Health and Safety at Work

Although robots are expected to increasingly take over hazardous jobs previously performed by workers, information technologies are likely to detect dangers more effectively, new risks can arise. For example, from the closer interaction between humans and smart technological equipment with unanticipated movements, the toxicity of materials used in 3D printing technologies, the sedentary positions associated with IoT technologies and the psychological effects of the virtualisation of work and the possibility of working anytime, anywhere. Syndromes such as technostress (which is the stress deriving from altered habits of work and collaboration, due to the introduction of new technologies), occupational burn-out, ‘fear of missing out’ (FOMO, related to the perception that others might live wonderful experiences according to social media posts, while you do not), ‘nomophobia’ (which is the fear of being without the mobile phone) and ‘phubbing’ (which is the habit of interacting with the phone rather than with human beings) have already been detected by national and European institutions. Moreover, the development of musculoskeletal disorders in the workplace has been identified as the result of the interplay between both psychosocial and physical risk factors.

To deal with this challenge, workers’ reps should insist, also with the support of OHS experts (incl. psychologists, ergonomists, occupational physicians, etc.), on smart equipment and new work environments being configured with a focus on humans and their safety and comfort. They should adopt holistic and 

comprehensive intervention strategies, reflecting the multifactor causality (arising from both the individual and the workplace) of occupational diseases and accidents at work, and a participatory approach, including all levels of the workforce, in an effort to better identify relevant risks and find proper solutions. By raising workers’ awareness of safer behaviour and collaboration with new technologies, workers’ reps should experiment with new ways to prevent psychological diseases following the virtualisation of work and the increasing interference between work and personal life.

In 2017, ENI Italia, part of the homonymous multinational group operating in the energy sector, selected six of its establishments where introducing innovative digital technologies (such as Augmented Reality and Internet of Things), with the aim to improve efficiency in operative and decision-making activities as well as workers’ health and safety. In order to implement the so-called ‘Smart Safety’ project while complying with legal duties especially as regards workers’ data protection, ENI Italia engaged in a long collective bargaining path with the Italian sectoral trade unions, FEMCA-CISL, FILCTEM-CGIL and UILTEC-UIL, entailing the signature of 22 collective agreements (7 referred to the entire company, the others to the single sites). Both collective bargaining and the joint organisation of training and awareness-raising programmes have eventually enabled the introduction of smart PPEs and channels for real-time data sharing, aimed at reporting possible unusual or dangerous situations, facilitating more efficient decision-making processes and delivering remote support to employees in field operations. After four years from the start of the project, five establishments have fully integrated the ‘Smart Safety’ innovation, while some problems persist at one site, due to the resistance of some workers and labour representatives.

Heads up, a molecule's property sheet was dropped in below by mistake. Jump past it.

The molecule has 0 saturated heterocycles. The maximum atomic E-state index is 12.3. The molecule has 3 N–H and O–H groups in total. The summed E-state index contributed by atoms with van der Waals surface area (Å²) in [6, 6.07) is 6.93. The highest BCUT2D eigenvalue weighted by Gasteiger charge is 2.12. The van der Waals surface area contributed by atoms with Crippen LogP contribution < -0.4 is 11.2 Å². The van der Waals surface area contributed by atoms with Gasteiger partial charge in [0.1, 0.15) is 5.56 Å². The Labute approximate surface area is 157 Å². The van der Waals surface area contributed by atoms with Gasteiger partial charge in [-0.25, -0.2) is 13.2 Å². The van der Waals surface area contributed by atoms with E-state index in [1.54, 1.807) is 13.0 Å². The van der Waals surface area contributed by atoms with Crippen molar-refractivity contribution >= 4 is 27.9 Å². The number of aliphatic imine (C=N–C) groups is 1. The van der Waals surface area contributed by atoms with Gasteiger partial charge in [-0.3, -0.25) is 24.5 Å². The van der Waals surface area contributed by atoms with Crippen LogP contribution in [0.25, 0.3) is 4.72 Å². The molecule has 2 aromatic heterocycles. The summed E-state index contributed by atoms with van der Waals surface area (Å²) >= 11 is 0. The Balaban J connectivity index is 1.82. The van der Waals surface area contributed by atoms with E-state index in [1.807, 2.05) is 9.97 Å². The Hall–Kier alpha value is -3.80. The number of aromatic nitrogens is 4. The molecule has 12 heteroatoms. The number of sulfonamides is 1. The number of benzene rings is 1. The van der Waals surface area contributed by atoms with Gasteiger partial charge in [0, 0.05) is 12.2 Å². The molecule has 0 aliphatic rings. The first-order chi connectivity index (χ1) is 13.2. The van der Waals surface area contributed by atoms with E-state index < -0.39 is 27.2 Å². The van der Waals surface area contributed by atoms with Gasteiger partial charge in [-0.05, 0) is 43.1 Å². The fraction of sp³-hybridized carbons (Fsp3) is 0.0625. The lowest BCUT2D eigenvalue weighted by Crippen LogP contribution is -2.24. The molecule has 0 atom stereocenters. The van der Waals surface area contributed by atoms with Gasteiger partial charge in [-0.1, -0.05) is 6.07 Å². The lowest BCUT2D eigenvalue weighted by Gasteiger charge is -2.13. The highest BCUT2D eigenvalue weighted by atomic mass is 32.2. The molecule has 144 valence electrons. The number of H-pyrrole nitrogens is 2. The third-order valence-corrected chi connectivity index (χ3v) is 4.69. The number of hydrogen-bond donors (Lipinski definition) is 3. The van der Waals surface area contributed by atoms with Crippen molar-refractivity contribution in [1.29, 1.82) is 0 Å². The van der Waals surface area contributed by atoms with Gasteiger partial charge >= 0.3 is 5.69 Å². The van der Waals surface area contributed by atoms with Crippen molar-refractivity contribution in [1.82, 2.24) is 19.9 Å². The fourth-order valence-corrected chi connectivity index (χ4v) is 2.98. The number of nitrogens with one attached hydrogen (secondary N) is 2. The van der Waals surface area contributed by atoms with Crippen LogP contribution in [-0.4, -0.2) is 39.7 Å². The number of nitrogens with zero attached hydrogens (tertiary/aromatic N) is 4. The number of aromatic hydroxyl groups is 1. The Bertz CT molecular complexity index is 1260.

The ‘right to disconnect’ from work has been introduced in many companies at the European level. An example can be represented by the agreement reached at BMW in Germany and come into force in 2014, stipulating that all employees are allowed to register time spent working outside the employer’s premises as working time. For instance, if they want to check their e-mail at home, before going to the office, they are allowed to do so, but they have to report the time spent in the activity outside the office to the company at the end of the week. Moreover, they are encouraged to agree ‘fixed times of reachability’ with their supervisors and, outside the agreed work time, they have the right to switch off and not be available. These collective provisions, complemented with the company motto “Work flexibly but know how to switch off” (Flexible arbeiten, bewusst abschalten), are meant to contrast informal mobile work and help individuals reconcile paid work with personal life.
In July 2021, at Chiesi Farmaceutici, a multinational pharmaceutical company based in Parma (Italy), business and workers’ representatives signed an agreement where special attention was paid to work-life balance and the psychological and physical integrity of remote workers. Notably, the parties outlined some rules of conduct, such as: organising meetings between 9 am and 6 pm, by preserving the lunch break; avoiding to convening videoconferences one after the other in order to let people relax and get prepared for the next appointment; encouraging people to periodically stretch to reduce possible neck pressures and pains; sending emails and communications preferably during the normal working time. Moreover, the company committed itself to providing remote workers with the necessary psychological support to prevent the emergence of feelings of isolation.